So, I had very low expectations for the Inside Abbey Road gadgets, but I was pleasantly surprised. While they aren’t particularly intuitive, they do capture and illustrate the key concepts, and the gadget emulating a J37 four-track tape recorder is just a ton of fun, even if it’s a skill that literally no one needs anymore. My only objection is that the gadgets are a bit game-ified: users can compare their results to a preset goal, which might discourage folks with no experience, since their first scores are probably going to be abysmal. I’m also impressed Google was able to pull this off without resorting to Flash or other browser plug-ins. Web audio has come a long way.
What’s Not To Like? — The way Google presents the Inside Abbey Road project is a bit weird. Some of the technology ideas come from the Google Cultural Institute, which attempts to make significant cultural institutions, historical events, and natural wonders virtually accessible to anyone in the world with a decent Internet connection. And, given the resemblance, one might think the Inside Abbey Road site was akin to Google’s virtual tours of Pompeii, the Bolshoi Theater, or South Africa’s Robben Island.
It’s not. Although the British government recently made Abbey Road Studios a listed site (along with its famous crosswalk — that’s a “zebra crossing” in the UK), Abbey Road Studios is not a non-profit cultural institution. Abbey Road is a high-profile commercial operation, now owned by Universal Music Group, in a highly competitive industry. Google’s Inside Abbey Road essentially amounts to a huge, highly interactive advertisement for Abbey Road Studios, Universal, and many of the artists associated with them, and it sure doesn’t take long to be presented with links to buy music via Google Play. (But not The Beatles! They’re still an iTunes exclusive.) There are hundreds, if not thousands, of recording studios
around the world who’d love this kind of exposure.
And Abbey Road very much wants to promote itself. Although its doors have been open over 80 years, Abbey Road’s survival has never been guaranteed. For instance, despite being purpose-built, Studio One wasn’t tremendously well regarded for classical music: its reverb time was pretty short, leading Abbey Road to experiment somewhat desperately with “ambiophany” — using about 100 loudspeakers to augment the studio’s reverb. That didn’t really work out, and as the market for classical music waned Abbey Road considered dividing Studio One into smaller spaces. They were able to save Studio One through a smart (and inexpensive!) acoustic re-treatment by renowned engineer Ken Townsend, and eventually developed a business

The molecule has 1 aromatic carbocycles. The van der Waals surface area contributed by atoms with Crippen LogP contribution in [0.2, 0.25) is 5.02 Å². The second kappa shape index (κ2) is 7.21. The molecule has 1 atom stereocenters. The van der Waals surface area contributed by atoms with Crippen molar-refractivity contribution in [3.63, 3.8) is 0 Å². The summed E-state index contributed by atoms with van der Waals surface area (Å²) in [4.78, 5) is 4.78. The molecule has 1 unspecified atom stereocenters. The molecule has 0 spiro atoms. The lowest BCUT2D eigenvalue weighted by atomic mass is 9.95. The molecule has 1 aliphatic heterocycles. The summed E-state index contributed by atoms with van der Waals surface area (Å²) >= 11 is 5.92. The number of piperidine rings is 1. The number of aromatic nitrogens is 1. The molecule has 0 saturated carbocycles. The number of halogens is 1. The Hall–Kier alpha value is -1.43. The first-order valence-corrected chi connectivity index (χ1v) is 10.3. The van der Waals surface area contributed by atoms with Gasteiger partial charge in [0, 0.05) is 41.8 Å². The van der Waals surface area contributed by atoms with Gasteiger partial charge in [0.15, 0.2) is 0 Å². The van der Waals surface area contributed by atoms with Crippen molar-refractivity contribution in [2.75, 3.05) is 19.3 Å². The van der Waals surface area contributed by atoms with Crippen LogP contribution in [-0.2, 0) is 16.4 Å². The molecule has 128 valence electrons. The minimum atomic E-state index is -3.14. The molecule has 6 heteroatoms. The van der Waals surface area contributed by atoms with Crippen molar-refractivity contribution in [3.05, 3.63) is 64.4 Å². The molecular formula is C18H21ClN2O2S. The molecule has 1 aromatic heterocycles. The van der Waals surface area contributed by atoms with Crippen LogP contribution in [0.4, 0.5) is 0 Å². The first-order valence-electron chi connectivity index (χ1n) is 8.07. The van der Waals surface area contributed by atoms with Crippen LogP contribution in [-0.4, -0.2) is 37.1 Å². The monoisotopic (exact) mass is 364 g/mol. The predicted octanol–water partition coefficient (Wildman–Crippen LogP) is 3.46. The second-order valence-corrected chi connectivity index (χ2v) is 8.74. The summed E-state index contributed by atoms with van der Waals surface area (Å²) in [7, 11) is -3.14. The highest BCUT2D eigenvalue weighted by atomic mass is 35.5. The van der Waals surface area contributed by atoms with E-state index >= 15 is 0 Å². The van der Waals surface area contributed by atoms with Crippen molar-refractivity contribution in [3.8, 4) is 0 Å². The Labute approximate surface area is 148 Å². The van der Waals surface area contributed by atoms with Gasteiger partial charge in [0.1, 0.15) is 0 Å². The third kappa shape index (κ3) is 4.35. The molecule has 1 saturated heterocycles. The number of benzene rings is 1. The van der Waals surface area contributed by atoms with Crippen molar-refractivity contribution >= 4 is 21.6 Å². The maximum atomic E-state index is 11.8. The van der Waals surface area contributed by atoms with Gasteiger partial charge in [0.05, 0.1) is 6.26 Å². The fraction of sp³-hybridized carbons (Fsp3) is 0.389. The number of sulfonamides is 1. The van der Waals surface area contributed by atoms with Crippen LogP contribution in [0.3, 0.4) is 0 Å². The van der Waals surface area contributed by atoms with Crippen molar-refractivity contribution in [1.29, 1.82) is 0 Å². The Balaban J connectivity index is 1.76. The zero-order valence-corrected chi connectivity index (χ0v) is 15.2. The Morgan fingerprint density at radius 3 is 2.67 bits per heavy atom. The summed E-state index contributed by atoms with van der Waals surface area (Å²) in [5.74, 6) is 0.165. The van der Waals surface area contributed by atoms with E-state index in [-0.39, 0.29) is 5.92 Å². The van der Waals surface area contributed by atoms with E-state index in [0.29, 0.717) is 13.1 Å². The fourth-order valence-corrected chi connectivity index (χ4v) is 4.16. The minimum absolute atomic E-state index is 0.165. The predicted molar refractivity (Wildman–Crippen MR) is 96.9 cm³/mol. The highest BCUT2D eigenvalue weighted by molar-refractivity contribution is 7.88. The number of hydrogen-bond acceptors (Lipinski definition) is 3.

recording film and game soundtracks.
The digital music revolution — and associated decline in record company revenues — created lean times for most recording studios, including Abbey Road. Even back in the day, knowledge and a little bit of luck could create world-class recordings without a world-class studio. (For instance, Joe Meek’s work — like the 1959 space-skiffle album “I Hear a New World” — may have been as influential as anything from Abbey Road, but much of it was produced in his flat maybe a mile away.) These days it’s more common to record an album on a laptop in a bedroom than shell out for studio time. And London ain’t cheap: only a few years ago there was serious concern Abbey Road
would be torn down and replaced with condominiums, thanks to the financial troubles of then-owner EMI.
Abbey Road has long been reinforcing the notion that it is itself a brand and cultural institution. Remember when I said the three main studios are both recording and performance spaces? Some of what you don’t see in Google’s tour are the studio’s in-house restaurant, bar, and garden for handling private events. (Google’s tour also omits two smaller studios primarily used for mixing.) Also consider “Live from Abbey Road,” a television show that ran for five seasons (“series,” in British parlance) featuring live, HD performances from Studios One, Two, and Three. Those sorts of live events and filmed sessions are now a big part of Abbey Road’s business. The studio — and its owners — would love to see playing Abbey
Road become as prestigious as playing iconic venues like the Royal Albert Hall, Carnegie Hall, or the Grand Ole Opry… except the performers, not the audiences, would pay to attend.
Does any of this detract from the Inside Abbey Road site? A bit, but if you’ve any interest in how music is made or the countless artists, engineers, and producers whose creative energy has probably touched us all, don’t let it deter you. Abbey Road will probably still be around in a few years, but who knows if this site will be? The Web moves quickly, and — unlike Abbey Road — the Web has little regard for its own history.
Fantastical 2.0.4 — Flexibits has issued Fantastical 2.0.4 with a number of handy additions for the popular calendar app. The update adds a pending invitations section that enables you to view all incoming invitations, a new appearance for birthday events, the capability to Option-drag an event so that it repeats on multiple days at the same time (available in Week view), and support for dragging items from OmniFocus to create an event. Version 2.0.4 also enables you to modify the default snooze duration, copy multiple invitees in the event details, dismiss all alert notifications by Option-clicking on a single notification,